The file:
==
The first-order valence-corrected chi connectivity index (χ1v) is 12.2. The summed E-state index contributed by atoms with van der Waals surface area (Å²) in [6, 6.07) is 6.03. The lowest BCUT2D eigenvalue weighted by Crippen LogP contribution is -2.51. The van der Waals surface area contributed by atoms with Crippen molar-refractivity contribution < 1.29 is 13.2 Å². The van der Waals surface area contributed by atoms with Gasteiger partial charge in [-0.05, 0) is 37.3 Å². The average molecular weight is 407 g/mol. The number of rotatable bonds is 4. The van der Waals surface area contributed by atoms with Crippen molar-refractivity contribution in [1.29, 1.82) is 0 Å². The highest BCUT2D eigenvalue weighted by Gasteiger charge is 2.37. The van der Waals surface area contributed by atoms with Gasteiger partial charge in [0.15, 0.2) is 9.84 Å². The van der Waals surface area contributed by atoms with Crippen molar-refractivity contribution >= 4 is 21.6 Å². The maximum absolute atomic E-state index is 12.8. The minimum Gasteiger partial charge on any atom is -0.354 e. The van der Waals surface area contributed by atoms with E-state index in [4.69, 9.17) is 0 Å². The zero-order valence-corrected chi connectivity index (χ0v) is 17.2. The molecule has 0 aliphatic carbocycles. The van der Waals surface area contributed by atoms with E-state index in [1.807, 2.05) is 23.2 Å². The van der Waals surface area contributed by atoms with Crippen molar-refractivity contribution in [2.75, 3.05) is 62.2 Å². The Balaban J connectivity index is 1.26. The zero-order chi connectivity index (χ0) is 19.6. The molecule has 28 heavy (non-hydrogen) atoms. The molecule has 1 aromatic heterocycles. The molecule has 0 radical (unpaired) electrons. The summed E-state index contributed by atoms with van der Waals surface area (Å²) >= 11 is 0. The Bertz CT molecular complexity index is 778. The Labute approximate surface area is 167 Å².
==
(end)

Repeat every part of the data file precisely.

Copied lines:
The first-order valence-corrected chi connectivity index (χ1v) is 12.2. The summed E-state index contributed by atoms with van der Waals surface area (Å²) in [6, 6.07) is 6.03. The lowest BCUT2D eigenvalue weighted by Crippen LogP contribution is -2.51. The van der Waals surface area contributed by atoms with Crippen molar-refractivity contribution < 1.29 is 13.2 Å². The van der Waals surface area contributed by atoms with Gasteiger partial charge in [-0.05, 0) is 37.3 Å². The average molecular weight is 407 g/mol. The number of rotatable bonds is 4. The van der Waals surface area contributed by atoms with Crippen molar-refractivity contribution in [1.29, 1.82) is 0 Å². The highest BCUT2D eigenvalue weighted by Gasteiger charge is 2.37. The van der Waals surface area contributed by atoms with Gasteiger partial charge in [0.15, 0.2) is 9.84 Å². The van der Waals surface area contributed by atoms with Crippen molar-refractivity contribution >= 4 is 21.6 Å². The maximum absolute atomic E-state index is 12.8. The minimum Gasteiger partial charge on any atom is -0.354 e. The van der Waals surface area contributed by atoms with E-state index in [4.69, 9.17) is 0 Å². The zero-order valence-corrected chi connectivity index (χ0v) is 17.2. The molecule has 0 aliphatic carbocycles. The van der Waals surface area contributed by atoms with E-state index in [1.807, 2.05) is 23.2 Å². The van der Waals surface area contributed by atoms with Crippen molar-refractivity contribution in [2.75, 3.05) is 62.2 Å². The Balaban J connectivity index is 1.26. The zero-order chi connectivity index (χ0) is 19.6. The molecule has 28 heavy (non-hydrogen) atoms. The molecule has 1 aromatic heterocycles. The molecule has 0 radical (unpaired) electrons. The summed E-state index contributed by atoms with van der Waals surface area (Å²) >= 11 is 0. The Bertz CT molecular complexity index is 778. The Labute approximate surface area is 167 Å².